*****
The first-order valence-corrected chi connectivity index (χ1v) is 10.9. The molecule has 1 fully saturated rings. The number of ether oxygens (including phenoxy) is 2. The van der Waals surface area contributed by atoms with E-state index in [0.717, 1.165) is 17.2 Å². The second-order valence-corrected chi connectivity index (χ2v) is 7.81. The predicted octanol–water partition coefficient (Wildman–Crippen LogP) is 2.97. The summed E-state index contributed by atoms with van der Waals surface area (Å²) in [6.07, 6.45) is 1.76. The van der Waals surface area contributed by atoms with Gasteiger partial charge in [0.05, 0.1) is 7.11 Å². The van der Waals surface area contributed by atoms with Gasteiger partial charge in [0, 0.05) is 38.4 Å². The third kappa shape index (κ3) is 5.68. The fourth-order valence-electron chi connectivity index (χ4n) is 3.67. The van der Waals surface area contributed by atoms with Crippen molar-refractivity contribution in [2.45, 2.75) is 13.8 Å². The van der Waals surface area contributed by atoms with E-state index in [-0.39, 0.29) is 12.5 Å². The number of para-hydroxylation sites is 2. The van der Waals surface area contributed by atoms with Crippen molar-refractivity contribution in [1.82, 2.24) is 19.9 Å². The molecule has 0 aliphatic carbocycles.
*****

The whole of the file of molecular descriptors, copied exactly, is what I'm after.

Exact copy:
The first-order valence-corrected chi connectivity index (χ1v) is 10.9. The molecule has 1 fully saturated rings. The number of ether oxygens (including phenoxy) is 2. The van der Waals surface area contributed by atoms with E-state index in [0.717, 1.165) is 17.2 Å². The second-order valence-corrected chi connectivity index (χ2v) is 7.81. The predicted octanol–water partition coefficient (Wildman–Crippen LogP) is 2.97. The summed E-state index contributed by atoms with van der Waals surface area (Å²) in [6.07, 6.45) is 1.76. The van der Waals surface area contributed by atoms with Gasteiger partial charge in [0.05, 0.1) is 7.11 Å². The van der Waals surface area contributed by atoms with Gasteiger partial charge in [0, 0.05) is 38.4 Å². The third kappa shape index (κ3) is 5.68. The fourth-order valence-electron chi connectivity index (χ4n) is 3.67. The van der Waals surface area contributed by atoms with Crippen molar-refractivity contribution in [2.45, 2.75) is 13.8 Å². The van der Waals surface area contributed by atoms with E-state index in [-0.39, 0.29) is 12.5 Å². The number of para-hydroxylation sites is 2. The van der Waals surface area contributed by atoms with Crippen molar-refractivity contribution in [1.82, 2.24) is 19.9 Å². The molecule has 0 aliphatic carbocycles.